Input Substitution, Productivity Performance and Farm Size

21 Pages Posted: 6 Jul 2016

See all articles by Yu Sheng

Yu Sheng

Government of the Commonwealth of Australia - Australian Bureau of Agricultural and Resource Economics (ABARE)

Alistair Davidson

Government of the Commonwealth of Australia - Australian Bureau of Agricultural and Resource Economics (ABARE)

Keith Fuglie

U.S. Department of Agriculture (USDA) - Economic Research Service (ERS)

Dandan Zhang

National School of Development, Peking University

Date Written: July 2016

Abstract

This paper develops a theoretical model to examine the relationship between the input elasticity of (technical) substitution and both farm total factor productivity and size. In the presence of ongoing technical change and its factor bias, the ‘income effect’ arising from farms' cost minimising behaviour enables them to increase productivity by saving inputs or, through the dual equivalent, enlarging farm size. As such, farms with higher elasticities of substitution tend to grow larger and become more productive, which provides a new mechanism through which farm heterogeneity in productivity growth can be examined. Empirical evidence from Australian broadacre agriculture supports this theory and points to important policy implications.

Keywords: elasticity of technical substitution, income effect, total factor productivity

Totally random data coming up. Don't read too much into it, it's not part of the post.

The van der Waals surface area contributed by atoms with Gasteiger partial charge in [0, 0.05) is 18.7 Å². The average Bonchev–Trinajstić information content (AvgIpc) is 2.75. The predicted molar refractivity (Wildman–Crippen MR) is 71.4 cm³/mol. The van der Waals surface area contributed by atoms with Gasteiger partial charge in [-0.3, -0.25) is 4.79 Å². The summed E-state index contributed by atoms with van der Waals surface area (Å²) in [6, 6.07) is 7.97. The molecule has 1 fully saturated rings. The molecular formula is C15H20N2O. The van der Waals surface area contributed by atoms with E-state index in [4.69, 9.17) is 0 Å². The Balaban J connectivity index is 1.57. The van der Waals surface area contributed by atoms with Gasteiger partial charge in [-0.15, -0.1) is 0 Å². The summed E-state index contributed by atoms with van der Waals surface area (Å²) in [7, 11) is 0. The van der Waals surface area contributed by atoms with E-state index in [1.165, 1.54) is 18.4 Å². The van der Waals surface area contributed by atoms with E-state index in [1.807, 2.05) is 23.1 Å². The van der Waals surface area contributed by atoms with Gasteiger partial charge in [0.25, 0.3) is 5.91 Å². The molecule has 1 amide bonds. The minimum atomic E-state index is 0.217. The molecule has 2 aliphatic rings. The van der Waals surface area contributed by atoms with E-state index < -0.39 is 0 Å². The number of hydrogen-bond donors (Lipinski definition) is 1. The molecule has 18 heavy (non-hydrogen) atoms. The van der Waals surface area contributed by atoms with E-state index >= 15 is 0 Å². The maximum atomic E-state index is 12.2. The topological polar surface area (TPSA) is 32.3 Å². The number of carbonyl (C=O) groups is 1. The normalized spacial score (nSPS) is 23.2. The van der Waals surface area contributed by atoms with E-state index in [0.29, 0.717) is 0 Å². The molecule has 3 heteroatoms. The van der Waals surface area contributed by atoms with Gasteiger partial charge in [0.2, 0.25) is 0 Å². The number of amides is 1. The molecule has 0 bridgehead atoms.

Suggested Citation

Sheng, Yu and Davidson, Alistair and Fuglie, Keith and Zhang, Dandan, Input Substitution, Productivity Performance and Farm Size (July 2016). Australian Journal of Agricultural and Resource Economics, Vol. 60, Issue 3, pp. 327-347, 2016. Available at SSRN: https://ssrn.com/abstract=2804805 or http://dx.doi.org/10.1111/1467-8489.12136

Yu Sheng (Contact Author)

Government of the Commonwealth of Australia - Australian Bureau of Agricultural and Resource Economics (ABARE) ( email )

Canberra
Australia

Alistair Davidson

Government of the Commonwealth of Australia - Australian Bureau of Agricultural and Resource Economics (ABARE) ( email )

Canberra
Australia

Keith Fuglie

U.S. Department of Agriculture (USDA) - Economic Research Service (ERS) ( email )

355 E Street, SW
Washington, DC 20024-3221
United States
202-694-5588 (Phone)

Dandan Zhang

National School of Development, Peking University ( email )

Beijing, 100871
China

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